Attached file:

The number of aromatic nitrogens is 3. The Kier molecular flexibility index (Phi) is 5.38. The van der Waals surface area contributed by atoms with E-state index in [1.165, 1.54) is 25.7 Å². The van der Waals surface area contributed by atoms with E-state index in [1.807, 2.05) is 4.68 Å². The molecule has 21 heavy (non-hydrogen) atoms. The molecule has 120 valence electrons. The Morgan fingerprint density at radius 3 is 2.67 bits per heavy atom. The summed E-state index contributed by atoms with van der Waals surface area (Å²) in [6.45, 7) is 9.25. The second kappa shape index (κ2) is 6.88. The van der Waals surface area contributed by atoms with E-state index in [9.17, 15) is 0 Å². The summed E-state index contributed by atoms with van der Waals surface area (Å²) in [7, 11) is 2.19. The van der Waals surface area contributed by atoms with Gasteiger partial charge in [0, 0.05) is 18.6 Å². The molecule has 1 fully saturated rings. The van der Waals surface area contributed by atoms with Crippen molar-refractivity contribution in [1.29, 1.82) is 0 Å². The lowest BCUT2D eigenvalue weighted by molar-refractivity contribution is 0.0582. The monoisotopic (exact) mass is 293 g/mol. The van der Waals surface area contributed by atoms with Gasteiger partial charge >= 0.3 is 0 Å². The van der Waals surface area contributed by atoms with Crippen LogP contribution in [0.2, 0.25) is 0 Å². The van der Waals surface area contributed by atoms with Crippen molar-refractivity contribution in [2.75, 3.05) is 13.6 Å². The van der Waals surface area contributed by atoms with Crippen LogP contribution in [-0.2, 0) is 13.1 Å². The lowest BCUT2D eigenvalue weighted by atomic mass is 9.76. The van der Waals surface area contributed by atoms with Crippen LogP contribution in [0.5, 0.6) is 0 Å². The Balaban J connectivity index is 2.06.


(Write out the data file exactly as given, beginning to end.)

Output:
The number of aromatic nitrogens is 3. The Kier molecular flexibility index (Phi) is 5.38. The van der Waals surface area contributed by atoms with E-state index in [1.165, 1.54) is 25.7 Å². The van der Waals surface area contributed by atoms with E-state index in [1.807, 2.05) is 4.68 Å². The molecule has 21 heavy (non-hydrogen) atoms. The molecule has 120 valence electrons. The Morgan fingerprint density at radius 3 is 2.67 bits per heavy atom. The summed E-state index contributed by atoms with van der Waals surface area (Å²) in [6.45, 7) is 9.25. The second kappa shape index (κ2) is 6.88. The van der Waals surface area contributed by atoms with E-state index in [9.17, 15) is 0 Å². The summed E-state index contributed by atoms with van der Waals surface area (Å²) in [7, 11) is 2.19. The van der Waals surface area contributed by atoms with Gasteiger partial charge in [0, 0.05) is 18.6 Å². The molecule has 1 fully saturated rings. The van der Waals surface area contributed by atoms with Crippen molar-refractivity contribution in [1.29, 1.82) is 0 Å². The lowest BCUT2D eigenvalue weighted by molar-refractivity contribution is 0.0582. The monoisotopic (exact) mass is 293 g/mol. The van der Waals surface area contributed by atoms with Gasteiger partial charge >= 0.3 is 0 Å². The van der Waals surface area contributed by atoms with Crippen LogP contribution in [0.2, 0.25) is 0 Å². The van der Waals surface area contributed by atoms with Crippen molar-refractivity contribution in [2.75, 3.05) is 13.6 Å². The van der Waals surface area contributed by atoms with Crippen LogP contribution in [-0.2, 0) is 13.1 Å². The lowest BCUT2D eigenvalue weighted by atomic mass is 9.76. The van der Waals surface area contributed by atoms with Crippen LogP contribution in [0.5, 0.6) is 0 Å². The Balaban J connectivity index is 2.06.